Death from hydrophobia. --A man named Wheatland died in Clinton, Iowa, last week, of hydrophobia. He was bitten by a dog nine years ago, and the canine virus seems to have remained semi-dominantly in his system until now. He had to be locked into an old freight car in order to prevent his injuring those in attendance upon him.
James Buchanan. --The editor of the Monmouth (N. J.) Democrat has been on a visit to ex-President Buchanan. He writes back to his paper as follows: "I visited Wheatland, the residence of ex-President Buchanan. I had never seen him, and gladly embraced the present opportunity. As we approached the house we saw the stars and stripes floating from a fine flag-staff in front. He received us in the library. He had just recovered from a fit of sickness, the first, he says, he had ever had. He looked well, but complained that his former strength of body was gone. He entertained us for an hour in conversation, which principally turned upon the rebellion. He related many personal anecdotes of the leading military men now before the country, North and South. He was emphatically of the opinion that there is no way to get out of our difficulties but to fight it out. I came away well satisfied that, for weal or woe, James Buchanan stands firmly for the Union, and that, whether m
The Daily Dispatch: March 14, 1862., [Electronic resource], One hundred and twenty-five Dollars reward. (search)
Wamsutta, are to be put in commission the coming week. Their armament will be put on board tomorrow or Wednesday. The occupation of Leesburg. As before stated, the town of Leesburg, in Loudoun county, Va., was occupied by the Federals on the 8th inst. They give the following account of the movement: The details of the affair are to the effect that Col. Geary left Lovettsville on the night of the 7th inst., with his whole command, and marched by two distinct routes through. Wheatland and Waterford to Leesburg, capturing prisoners by the way, and scattering the rebels pell mell. In consequence of his taking these routes the military necessarily entered Leesburg on the easterly and westerly sides, which movements they doubtless effected at the same moment, after taking possession of Fort Johnston, which has been since re-christened Fort Geary. They entered the town with all the military glory of a victorious command, the rebels retreating rapidly as the Union troops ar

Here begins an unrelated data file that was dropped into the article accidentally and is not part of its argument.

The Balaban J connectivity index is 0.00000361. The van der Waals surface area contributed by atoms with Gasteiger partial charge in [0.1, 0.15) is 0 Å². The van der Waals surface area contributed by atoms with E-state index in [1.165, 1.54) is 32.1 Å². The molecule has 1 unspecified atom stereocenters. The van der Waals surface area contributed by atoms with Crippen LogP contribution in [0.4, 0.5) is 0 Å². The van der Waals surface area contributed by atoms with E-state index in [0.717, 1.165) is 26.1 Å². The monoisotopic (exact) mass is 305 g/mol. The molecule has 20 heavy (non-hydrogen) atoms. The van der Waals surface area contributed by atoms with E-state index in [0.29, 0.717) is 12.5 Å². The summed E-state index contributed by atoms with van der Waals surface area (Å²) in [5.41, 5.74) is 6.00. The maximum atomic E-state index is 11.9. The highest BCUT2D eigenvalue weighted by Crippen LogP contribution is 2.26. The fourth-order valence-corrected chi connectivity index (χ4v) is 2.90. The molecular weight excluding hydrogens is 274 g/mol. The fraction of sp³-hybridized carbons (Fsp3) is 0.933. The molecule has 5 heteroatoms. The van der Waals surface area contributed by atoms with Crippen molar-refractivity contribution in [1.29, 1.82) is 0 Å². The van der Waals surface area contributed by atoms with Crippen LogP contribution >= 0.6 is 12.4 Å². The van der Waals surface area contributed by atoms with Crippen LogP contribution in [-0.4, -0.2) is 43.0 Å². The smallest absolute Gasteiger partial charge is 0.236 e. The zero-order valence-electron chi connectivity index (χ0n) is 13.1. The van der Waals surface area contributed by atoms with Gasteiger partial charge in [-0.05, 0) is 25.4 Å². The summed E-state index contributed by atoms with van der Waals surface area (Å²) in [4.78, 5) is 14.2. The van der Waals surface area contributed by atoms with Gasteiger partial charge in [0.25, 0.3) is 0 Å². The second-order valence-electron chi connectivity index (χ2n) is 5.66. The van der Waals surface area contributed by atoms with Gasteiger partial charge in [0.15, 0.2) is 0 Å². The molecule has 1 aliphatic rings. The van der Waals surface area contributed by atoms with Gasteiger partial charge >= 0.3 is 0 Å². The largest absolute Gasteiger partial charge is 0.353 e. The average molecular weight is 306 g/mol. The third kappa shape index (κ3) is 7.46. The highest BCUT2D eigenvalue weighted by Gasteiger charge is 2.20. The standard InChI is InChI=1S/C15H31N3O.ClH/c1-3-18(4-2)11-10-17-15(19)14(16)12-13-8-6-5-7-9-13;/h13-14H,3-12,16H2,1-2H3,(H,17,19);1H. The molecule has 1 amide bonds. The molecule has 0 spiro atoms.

the existing troubles commenced. I have never doubted that my countrymen would yet do me justice. In my special message of the 8th of January, 1861, I presented a full and fair exposition of the alarming condition of the country, and urged Congress either to adopt measures of compromise, or, failing in this, to prepare for the last alternative. In both aspects my recommendation was disregarded. I shall close this document with a quotation of the last sentences of that message, as follows: "In conclusion, it will be permitted me to remark that I have often warned my countrymen of the dangers which now surround us. This may be the last time I shall refer to the subject officially. I feel that my duty has been faithfully, though it may be imperfectly, performed; and whatever the result may be, I shall carry to my grave the consciousness that I at least meant well for my country." Your obedient servant. James Buchanan. Wheatland, near Lancaster, Oct. 23, 1862.
d, not for sale, but for immediate use in the field. The truth is, that it is impossible to steal arms and transport them from one depository to another without the knowledge and active participation of the officers of the Ordnance Bureau, both in Washington and at those depositories. It may be observed that Col. Craig, the head of the Bureau at this period, was as correct an officer and as loyal and as honest a man as exists in the country. Yours, very respectfully, James Buchanan. Wheatland, near Lancaster, Nov. 17, 1862 Concentration of force the great Necessity. The New York Times, of Wednesday last, contains the following editorial: Do we mean to kill this rebellion or not? If we do, why this hacking at the extremities? Why this skin deep scarifying of the sides? Why this mere pricking at the vitals? Why don't we drive our lance, with might and main, straight into the heart of the monster? Will it be said it has no heart? It has. A heart is an essential